Tag Archives: enrichment

SmartMom: Enrichment vs. Education

Enrichment over Entertainment: How to Fill your Home with Opportunity

Photo by Design Mom

It’s so very alluring: the iPad app that entertains your child while you take a shower or make another phone call, the battery operated toy that’s a must have for every American toddler, or maybe it’s that next episode of ‘educational’ television.

Let’s admit it: we like to be entertained. And the convenience of entertainment in our generation makes it even more enticing.  But I want you to ask yourself a question: What kind of home do you want to create for your child?  I propose that choosing Enrichment over Entertainment will be exponentially more rewarding in the long run.

Some days it will seem like you have no choice in the matter. The kids are screaming, the phone is ringing, and you have dozens of e-mails in your inbox. But take a moment to reflect. Ask yourself, “Do you want your home to be a place of entertainment or enrichment?” If you chose the latter, excellent. But what does it look like to have a home focused on ‘enrichment’?

During my years in early childhood education and research, I discovered several ways you can implement critical and creative thinking skills right in your own home. I searched for households that sought to give children opportunities. I found places that weren’t a break from education, but promoted discovery.

Here are a few ideas on how you can transition your home from a place of entertainment to a place of enrichment:

Set up an art table. This can be a child-sized garage sale find or something like this one from Pottery Barn Kids. Tucked in the corner of your dining room or living room, this is a place for messes. Encourage creation here, not coloring sheets. Your child is capable of new ideas and will get comfortable with their creativity when given the opportunity to create. Supplies for your art table need not be magnificent. In fact, save things like paper towel rolls, bottle caps, and yogurt cups for moments of childhood inspiration. Have a basket you devote to such items and another basket for markers, paper, tape, and paint if you’re daring. Oversized t-shirts make great art smocks. Providing opportunity inside boundaries is perfect for young artists. Perhaps, each day you provide your child with a different medium to explore: chalk, crayon, marker, paint, clay or Play-Doh. All of these provide wonderful opportunities for fine motor skill development and creativity. If your child takes up a particular interest in painting, perhaps think about investing in an easel as an upcoming birthday gift. I suggest this one by Melissa & Doug.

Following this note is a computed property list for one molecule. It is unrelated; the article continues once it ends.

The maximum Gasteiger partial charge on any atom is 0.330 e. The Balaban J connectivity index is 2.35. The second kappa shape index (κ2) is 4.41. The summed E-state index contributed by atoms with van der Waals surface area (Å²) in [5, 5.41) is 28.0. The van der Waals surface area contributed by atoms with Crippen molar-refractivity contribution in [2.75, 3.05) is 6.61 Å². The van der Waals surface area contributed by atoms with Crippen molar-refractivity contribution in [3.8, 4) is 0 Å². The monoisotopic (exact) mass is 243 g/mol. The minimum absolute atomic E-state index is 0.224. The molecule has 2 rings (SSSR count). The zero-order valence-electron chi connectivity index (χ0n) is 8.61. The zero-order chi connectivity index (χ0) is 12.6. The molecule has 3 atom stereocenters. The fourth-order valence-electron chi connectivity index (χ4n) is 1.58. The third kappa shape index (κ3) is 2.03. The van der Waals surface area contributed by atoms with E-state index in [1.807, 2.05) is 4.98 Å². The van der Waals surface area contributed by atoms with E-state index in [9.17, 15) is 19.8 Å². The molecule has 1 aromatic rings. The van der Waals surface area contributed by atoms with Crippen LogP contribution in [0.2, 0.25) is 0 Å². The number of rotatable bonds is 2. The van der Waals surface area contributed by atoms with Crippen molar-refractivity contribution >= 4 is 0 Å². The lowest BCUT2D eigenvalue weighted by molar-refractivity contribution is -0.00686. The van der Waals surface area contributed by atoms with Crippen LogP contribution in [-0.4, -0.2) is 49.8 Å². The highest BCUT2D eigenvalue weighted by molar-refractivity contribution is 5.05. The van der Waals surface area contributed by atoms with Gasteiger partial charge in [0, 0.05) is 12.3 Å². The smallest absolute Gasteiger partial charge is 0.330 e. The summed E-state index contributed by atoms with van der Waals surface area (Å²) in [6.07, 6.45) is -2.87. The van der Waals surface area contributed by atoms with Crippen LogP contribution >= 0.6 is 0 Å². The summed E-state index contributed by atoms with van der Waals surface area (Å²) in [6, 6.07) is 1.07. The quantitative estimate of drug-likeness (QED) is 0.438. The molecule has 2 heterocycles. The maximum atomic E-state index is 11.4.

Play in the kitchen. Whether you let your child ‘wash’ the dishes in the sink with soap and water, or you venture to bake with your toddler, they will inevitably engage in the task and gain knowledge of various properties of ingredients and how things work. For a toddler, the kitchen is a glorified science lab. Allowing your child to play with water is a simple activity that is common in many popular preschool approaches.  Many schools invest in tables specifically designed for water play. However, if you have a large kitchen sink and a sturdy kitchen chair, you can create your own at home. Try saving water bottles, funnels and plastic cups for your child to experiment with in the water. Check out the SmartMom Pinterest page for more water play ideas.

Engage in dramatic play. Your house has the capability of transforming into a rocket ship, a grocery store, and a library: perhaps all in the same day! When your child is encouraged to engage with household items, the sky is the limit! Early on, this may take some encouragement from you as the parent. However, you will be surprised to watch your child come up with their own ideas when they are encouraged to utilize the materials around them. To stimulate this dramatic play, try questions like, “I wonder what we could make out of this table and these blankets?” or “How could we turn our living room into a Gas Station?” This encourages child-directed play and it will excite your child to see their ideas come to life. Dramatic play is critical to early childhood development because it helps engage children in various roles that will be demanded of them in later life. They develop language, social, and critical thinking skills, all while building an airplane out of pillows on the carpet in the hallway.

And, of course, don’t forget to read. With these methods of enrichment over entertaining, you aren’t likely to hear your child complain of boredom. After all, discovery happens in the mind of your toddler. Find ways to engage their creativity and enrich their minds!

If you’re wondering how to shop for enriching toys, look no further – we’ve got your back.

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